In the district court defendants moved for partial summary judgment on the ground that they were immune to damage claims for action or non-action attributable to them prior to 1980. Later in argument before the district court and before us, they assert immunity even after 1980. Invoking the principle that immunity in the performance of discretionary duties exists where the law governing official conduct is unsettled, their claim for pre-1980 immunity was grounded on the argument that not until the decision in Martinez v. California, 444 U.S. 277, 285, 100 S.Ct. 553, 559, 62 L.Ed.2d 481 (1980), was there recognized a constitutional right to protection on the part of persons in the custody of the state, except in the prison context, and that we recognized this uncertain state of the law in Jensen v. Conrad, 747 F.2d 185 (4 Cir. 1984), cert. denied, 470 U.S. 1052, 105 S.Ct. 1754, 84 L.Ed.2d 818 (1985). Their claim for post-1980 immunity is grounded on the argument that even now the law is uncertain as to whether they could reasonably be expected to know that placing children in their custody in an unsuitable foster home could constitute a violation of the constitutional rights of those children.
Defendants' argument deals only with the constitutional rights of foster children, because defendants argue that the foster children have no statutory rights which are enforceable under 42 U.S.C. § 1983. We touch on this argument in the text infra.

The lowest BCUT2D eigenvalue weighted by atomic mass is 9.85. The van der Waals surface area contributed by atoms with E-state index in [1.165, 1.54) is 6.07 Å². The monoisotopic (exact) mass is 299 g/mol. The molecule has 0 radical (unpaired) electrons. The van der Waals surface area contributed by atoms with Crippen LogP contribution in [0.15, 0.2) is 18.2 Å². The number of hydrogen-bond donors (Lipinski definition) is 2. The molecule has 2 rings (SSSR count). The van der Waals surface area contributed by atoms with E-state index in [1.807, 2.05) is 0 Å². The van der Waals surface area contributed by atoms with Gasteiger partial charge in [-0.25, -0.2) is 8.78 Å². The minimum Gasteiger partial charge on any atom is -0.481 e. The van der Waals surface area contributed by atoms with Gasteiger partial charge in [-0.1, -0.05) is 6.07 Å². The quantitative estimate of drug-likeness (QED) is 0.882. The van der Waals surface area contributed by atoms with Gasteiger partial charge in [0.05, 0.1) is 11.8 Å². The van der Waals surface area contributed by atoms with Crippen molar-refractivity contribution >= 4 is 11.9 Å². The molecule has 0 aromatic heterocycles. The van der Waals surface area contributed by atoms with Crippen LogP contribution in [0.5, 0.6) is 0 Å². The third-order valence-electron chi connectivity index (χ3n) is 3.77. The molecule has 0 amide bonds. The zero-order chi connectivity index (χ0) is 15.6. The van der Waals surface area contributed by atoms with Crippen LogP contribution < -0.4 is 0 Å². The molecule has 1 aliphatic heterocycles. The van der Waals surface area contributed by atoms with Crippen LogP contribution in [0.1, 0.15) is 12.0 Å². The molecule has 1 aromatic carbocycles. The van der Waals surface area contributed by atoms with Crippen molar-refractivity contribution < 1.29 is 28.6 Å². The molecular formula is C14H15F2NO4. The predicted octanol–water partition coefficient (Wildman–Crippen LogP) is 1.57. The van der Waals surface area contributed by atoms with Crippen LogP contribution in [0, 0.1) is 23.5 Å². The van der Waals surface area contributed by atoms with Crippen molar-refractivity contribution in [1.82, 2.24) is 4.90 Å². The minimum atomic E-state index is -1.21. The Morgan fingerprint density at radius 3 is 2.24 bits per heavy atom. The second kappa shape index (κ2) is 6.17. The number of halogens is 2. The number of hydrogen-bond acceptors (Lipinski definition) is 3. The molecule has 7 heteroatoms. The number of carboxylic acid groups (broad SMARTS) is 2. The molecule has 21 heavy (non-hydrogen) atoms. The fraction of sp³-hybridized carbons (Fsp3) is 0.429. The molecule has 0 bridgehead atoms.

The district court placed its denial of the immunity defense on the dual grounds that (a) during the period in litigation, there existed a constitutional right to protection on the part of those in the custody of the state or having a special relationship with the state, even out of the prison context, so that defendants could have reasonably expected to know that a failure on their part to protect foster children placed by them in foster homes selected by them could constitute a violation of plaintiffs' Fourteenth Amendment rights, and (b) since 1961 plaintiffs had a statutory right, enforceable under 42 U.S.C. § 1983, to the care and protection that they allege were denied, so that defendants could not be said to exercise discretion in an area in which the law respecting their duties and obligations was uncertain. We agree with the district court that defendants' statutory duty was clear and certain and therefore they are not entitled to invoke the immunity defense. Our conclusion makes it unnecessary to decide whether plaintiffs' constitutional rights were also violated prior to 1980 if they can prove what they have alleged.